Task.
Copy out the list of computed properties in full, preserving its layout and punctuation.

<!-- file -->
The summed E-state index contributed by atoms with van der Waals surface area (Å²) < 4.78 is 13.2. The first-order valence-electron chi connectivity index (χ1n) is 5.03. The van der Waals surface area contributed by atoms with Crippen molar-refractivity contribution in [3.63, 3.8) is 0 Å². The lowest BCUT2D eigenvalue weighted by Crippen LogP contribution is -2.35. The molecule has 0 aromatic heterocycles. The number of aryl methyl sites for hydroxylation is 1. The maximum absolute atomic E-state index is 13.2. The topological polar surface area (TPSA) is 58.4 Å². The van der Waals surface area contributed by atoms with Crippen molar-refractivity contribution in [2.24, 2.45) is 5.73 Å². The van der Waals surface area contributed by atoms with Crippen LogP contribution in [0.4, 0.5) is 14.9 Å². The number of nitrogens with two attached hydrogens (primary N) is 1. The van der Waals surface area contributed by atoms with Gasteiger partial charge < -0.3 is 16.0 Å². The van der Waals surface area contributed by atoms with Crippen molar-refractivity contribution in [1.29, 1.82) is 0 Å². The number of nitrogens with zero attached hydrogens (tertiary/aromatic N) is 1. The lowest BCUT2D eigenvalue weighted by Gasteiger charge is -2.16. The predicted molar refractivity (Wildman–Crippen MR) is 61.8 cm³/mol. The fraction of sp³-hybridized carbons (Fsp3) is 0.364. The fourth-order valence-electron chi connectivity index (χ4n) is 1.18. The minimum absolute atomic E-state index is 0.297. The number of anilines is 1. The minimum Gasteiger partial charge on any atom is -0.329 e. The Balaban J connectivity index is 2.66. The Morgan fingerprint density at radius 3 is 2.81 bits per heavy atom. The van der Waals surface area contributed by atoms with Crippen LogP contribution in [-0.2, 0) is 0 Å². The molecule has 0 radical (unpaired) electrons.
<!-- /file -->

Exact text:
The summed E-state index contributed by atoms with van der Waals surface area (Å²) < 4.78 is 13.2. The first-order valence-electron chi connectivity index (χ1n) is 5.03. The van der Waals surface area contributed by atoms with Crippen molar-refractivity contribution in [3.63, 3.8) is 0 Å². The lowest BCUT2D eigenvalue weighted by Crippen LogP contribution is -2.35. The molecule has 0 aromatic heterocycles. The number of aryl methyl sites for hydroxylation is 1. The maximum absolute atomic E-state index is 13.2. The topological polar surface area (TPSA) is 58.4 Å². The van der Waals surface area contributed by atoms with Crippen molar-refractivity contribution in [2.24, 2.45) is 5.73 Å². The van der Waals surface area contributed by atoms with Crippen LogP contribution in [0.4, 0.5) is 14.9 Å². The number of nitrogens with two attached hydrogens (primary N) is 1. The van der Waals surface area contributed by atoms with Gasteiger partial charge < -0.3 is 16.0 Å². The van der Waals surface area contributed by atoms with Crippen molar-refractivity contribution in [1.29, 1.82) is 0 Å². The number of nitrogens with zero attached hydrogens (tertiary/aromatic N) is 1. The lowest BCUT2D eigenvalue weighted by Gasteiger charge is -2.16. The predicted molar refractivity (Wildman–Crippen MR) is 61.8 cm³/mol. The fraction of sp³-hybridized carbons (Fsp3) is 0.364. The fourth-order valence-electron chi connectivity index (χ4n) is 1.18. The minimum absolute atomic E-state index is 0.297. The number of anilines is 1. The minimum Gasteiger partial charge on any atom is -0.329 e. The Balaban J connectivity index is 2.66. The Morgan fingerprint density at radius 3 is 2.81 bits per heavy atom. The van der Waals surface area contributed by atoms with Crippen LogP contribution in [-0.2, 0) is 0 Å². The molecule has 0 radical (unpaired) electrons.